Promote a Healthy Physician/Coder Relationship
When physicians know you are on their side to get services paid, they’ll be happy to work with you.
Having a relationship with all your providers — whether they specialize in family practice or brain surgery — is very important. Physicians need to know who you are, and that you’ll do the best job you can as a coder. With a congenial relationship, you can talk with physicians about codes and documentation that will get their procedures and services paid correctly and efficiently. It will also help you understand better what they do.
Let Them Know Who You Are
When a physician first starts with a practice, or you are new to the healthcare organization, it is an excellent time to meet with the provider(s). That way, they know who you are and what your relationship with them will be. If they know you are there to make sure they are paid correctly, they are usually eager to have a relationship with you.
Step into the Physician’s Shoes and Help
When you have a close relationship with providers, it makes it easier to approach and ask them to explain what they did during an encounter. Many providers are more than happy to explain exactly what procedure they performed, even step by step, and why the patient needed to have it done.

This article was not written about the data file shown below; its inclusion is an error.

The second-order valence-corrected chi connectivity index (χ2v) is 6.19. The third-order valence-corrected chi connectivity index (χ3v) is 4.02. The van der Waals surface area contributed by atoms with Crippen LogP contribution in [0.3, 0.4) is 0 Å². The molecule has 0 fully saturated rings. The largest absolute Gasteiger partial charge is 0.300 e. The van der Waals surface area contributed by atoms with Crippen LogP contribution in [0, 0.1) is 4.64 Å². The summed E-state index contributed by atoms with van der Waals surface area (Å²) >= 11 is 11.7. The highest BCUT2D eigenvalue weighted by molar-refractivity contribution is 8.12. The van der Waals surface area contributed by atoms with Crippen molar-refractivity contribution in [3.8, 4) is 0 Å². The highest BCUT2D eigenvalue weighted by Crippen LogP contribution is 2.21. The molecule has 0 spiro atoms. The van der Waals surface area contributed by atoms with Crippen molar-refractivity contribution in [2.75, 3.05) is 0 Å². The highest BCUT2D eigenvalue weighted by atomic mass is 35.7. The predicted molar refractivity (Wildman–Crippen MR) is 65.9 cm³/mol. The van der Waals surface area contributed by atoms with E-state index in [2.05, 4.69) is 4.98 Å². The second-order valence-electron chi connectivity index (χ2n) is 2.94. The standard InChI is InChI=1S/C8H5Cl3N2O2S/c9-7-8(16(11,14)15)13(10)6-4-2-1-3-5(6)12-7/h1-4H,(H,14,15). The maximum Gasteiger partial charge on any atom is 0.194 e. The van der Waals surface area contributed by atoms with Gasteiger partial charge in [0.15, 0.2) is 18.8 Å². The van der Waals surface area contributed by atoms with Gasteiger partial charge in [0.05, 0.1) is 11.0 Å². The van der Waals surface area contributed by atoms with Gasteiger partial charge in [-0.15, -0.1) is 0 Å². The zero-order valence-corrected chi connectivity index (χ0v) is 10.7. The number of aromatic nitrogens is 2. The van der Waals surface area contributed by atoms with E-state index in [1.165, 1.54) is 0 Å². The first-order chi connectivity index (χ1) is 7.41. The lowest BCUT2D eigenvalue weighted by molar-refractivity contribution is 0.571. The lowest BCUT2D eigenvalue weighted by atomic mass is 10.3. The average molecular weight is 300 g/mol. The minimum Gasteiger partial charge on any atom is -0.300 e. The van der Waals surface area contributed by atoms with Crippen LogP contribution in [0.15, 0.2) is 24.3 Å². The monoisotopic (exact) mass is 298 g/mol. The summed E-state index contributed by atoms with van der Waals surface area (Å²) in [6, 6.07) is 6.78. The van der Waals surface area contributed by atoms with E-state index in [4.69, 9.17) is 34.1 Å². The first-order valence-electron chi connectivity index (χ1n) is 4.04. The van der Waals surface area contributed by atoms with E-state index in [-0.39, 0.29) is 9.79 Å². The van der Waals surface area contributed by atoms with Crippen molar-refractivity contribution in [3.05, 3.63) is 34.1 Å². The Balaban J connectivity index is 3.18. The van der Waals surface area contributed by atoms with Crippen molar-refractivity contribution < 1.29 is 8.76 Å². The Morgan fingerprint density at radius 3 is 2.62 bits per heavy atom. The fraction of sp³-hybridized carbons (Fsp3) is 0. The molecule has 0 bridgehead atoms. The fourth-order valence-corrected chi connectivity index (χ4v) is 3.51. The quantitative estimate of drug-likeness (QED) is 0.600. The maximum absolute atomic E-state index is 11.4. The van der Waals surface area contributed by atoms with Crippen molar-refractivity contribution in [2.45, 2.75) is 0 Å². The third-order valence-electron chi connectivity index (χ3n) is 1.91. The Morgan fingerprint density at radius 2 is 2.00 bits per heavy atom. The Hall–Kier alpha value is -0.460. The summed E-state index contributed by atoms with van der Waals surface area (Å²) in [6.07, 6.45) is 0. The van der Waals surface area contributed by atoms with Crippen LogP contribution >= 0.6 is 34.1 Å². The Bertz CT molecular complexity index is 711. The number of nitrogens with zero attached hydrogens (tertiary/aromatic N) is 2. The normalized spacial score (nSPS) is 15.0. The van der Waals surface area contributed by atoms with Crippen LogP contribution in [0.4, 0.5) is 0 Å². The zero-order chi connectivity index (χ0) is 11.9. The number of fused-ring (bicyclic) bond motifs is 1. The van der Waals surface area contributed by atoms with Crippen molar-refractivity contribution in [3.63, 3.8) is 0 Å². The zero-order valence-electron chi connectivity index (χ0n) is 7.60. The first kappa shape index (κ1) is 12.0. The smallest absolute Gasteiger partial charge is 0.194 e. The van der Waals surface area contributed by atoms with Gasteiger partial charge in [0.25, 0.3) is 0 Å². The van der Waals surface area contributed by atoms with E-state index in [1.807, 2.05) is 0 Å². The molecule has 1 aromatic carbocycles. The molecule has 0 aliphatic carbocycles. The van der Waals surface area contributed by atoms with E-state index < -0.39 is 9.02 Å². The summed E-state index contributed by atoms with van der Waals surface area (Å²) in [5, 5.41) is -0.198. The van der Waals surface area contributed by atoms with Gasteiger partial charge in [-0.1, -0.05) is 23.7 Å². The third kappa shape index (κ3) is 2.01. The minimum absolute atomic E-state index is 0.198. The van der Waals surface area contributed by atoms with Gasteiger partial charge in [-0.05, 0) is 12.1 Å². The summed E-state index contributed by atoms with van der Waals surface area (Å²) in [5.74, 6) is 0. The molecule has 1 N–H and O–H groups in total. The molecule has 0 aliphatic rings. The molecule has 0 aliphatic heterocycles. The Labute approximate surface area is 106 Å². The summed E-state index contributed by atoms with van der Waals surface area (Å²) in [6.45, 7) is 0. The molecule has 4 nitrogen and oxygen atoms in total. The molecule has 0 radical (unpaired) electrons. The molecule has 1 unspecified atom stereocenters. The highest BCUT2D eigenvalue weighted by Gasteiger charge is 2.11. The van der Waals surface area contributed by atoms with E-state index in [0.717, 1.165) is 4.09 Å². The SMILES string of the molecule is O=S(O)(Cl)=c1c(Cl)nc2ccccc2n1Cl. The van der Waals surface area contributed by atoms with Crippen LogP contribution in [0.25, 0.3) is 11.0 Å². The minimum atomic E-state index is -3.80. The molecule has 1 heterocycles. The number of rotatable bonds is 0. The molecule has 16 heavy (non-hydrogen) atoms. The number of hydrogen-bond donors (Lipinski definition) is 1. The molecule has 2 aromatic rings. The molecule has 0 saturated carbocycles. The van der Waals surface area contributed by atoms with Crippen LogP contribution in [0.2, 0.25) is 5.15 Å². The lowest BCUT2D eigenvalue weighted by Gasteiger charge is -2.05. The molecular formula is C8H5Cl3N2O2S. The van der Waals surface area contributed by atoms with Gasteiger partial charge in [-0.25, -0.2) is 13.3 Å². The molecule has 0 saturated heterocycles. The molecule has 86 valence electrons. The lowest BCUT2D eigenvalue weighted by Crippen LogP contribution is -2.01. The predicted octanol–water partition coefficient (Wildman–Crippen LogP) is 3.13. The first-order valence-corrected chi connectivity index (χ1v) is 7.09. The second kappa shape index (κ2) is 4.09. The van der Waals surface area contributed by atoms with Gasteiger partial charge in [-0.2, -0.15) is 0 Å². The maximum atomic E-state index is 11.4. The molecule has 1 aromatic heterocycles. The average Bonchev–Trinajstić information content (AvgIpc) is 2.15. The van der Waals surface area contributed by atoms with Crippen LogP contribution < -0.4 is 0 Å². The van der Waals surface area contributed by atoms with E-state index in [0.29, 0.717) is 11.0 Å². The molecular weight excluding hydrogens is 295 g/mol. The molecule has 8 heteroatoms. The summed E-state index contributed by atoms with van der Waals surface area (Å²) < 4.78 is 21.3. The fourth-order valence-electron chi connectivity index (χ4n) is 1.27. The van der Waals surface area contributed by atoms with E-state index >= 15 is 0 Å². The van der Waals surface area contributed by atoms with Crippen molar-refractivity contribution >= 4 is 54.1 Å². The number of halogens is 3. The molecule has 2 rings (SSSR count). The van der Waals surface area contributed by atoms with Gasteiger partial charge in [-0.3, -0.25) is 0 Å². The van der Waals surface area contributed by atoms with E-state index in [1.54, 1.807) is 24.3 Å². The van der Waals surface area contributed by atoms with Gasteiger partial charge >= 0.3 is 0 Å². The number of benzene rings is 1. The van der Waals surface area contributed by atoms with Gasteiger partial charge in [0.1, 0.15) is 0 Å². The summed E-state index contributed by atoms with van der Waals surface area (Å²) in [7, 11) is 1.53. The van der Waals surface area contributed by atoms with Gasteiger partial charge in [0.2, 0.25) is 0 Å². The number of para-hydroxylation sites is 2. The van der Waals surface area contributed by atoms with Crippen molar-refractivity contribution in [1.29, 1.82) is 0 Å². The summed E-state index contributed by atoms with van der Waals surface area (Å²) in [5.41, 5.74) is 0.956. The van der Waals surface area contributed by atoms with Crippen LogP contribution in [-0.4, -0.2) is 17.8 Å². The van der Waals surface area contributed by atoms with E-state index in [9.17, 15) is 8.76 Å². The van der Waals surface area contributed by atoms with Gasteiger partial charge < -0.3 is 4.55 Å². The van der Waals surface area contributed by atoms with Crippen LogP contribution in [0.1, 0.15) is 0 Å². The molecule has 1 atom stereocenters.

For example, there is a heart surgeon I work for who draws me a picture or traces what he did, so I better understand the surgery he performed. He explains when he takes additional steps that make the surgery “beyond” a typical surgery of that type. He may ask if he can bill for the additional steps, and he has confidence that I will investigate to find the answer and bill, according to CPT® and payer guidelines.
Talk About Documentation with Ease
Since ICD-10 became effective, the number of diagnosis code choices has expanded dramatically. For example, atrial fibrillation (AFib) used to be a single code in ICD-9; whereas, in ICD-10 there are several possible choices. The expanded choices aren’t a problem if the available documentation is sufficient to choose an appropriate code. If the documentation lacks detail, however, you may have to select an unspecified code, which can create coverage problems. For example, AFib unspecified is no longer a payable diagnosis for echocardiogram for Medicare. This is where communication between the coder and provider makes all the difference in getting a claim paid.
It’s ideal when you can take an operative note to the surgeon and ask which code best describes the surgery performed. Often, a single detail can make the difference when selecting among codes. Provider dictation does not always word things in “coder terms,” or using the same terminology found in the CPT® codebook. Good communication can help bridge that gap.
Delynn M. Perryman, CPC, AAPC Professional, works at Ferrell-Duncan Clinic with CoxHealth in Springfield, Mo., coding for cardiology, cardiothoracic, vascular, and electrophysiology. She received her certification in 2009, and has held positions in the Springfield, Mo., local chapter, as president-elect, president, and secretary.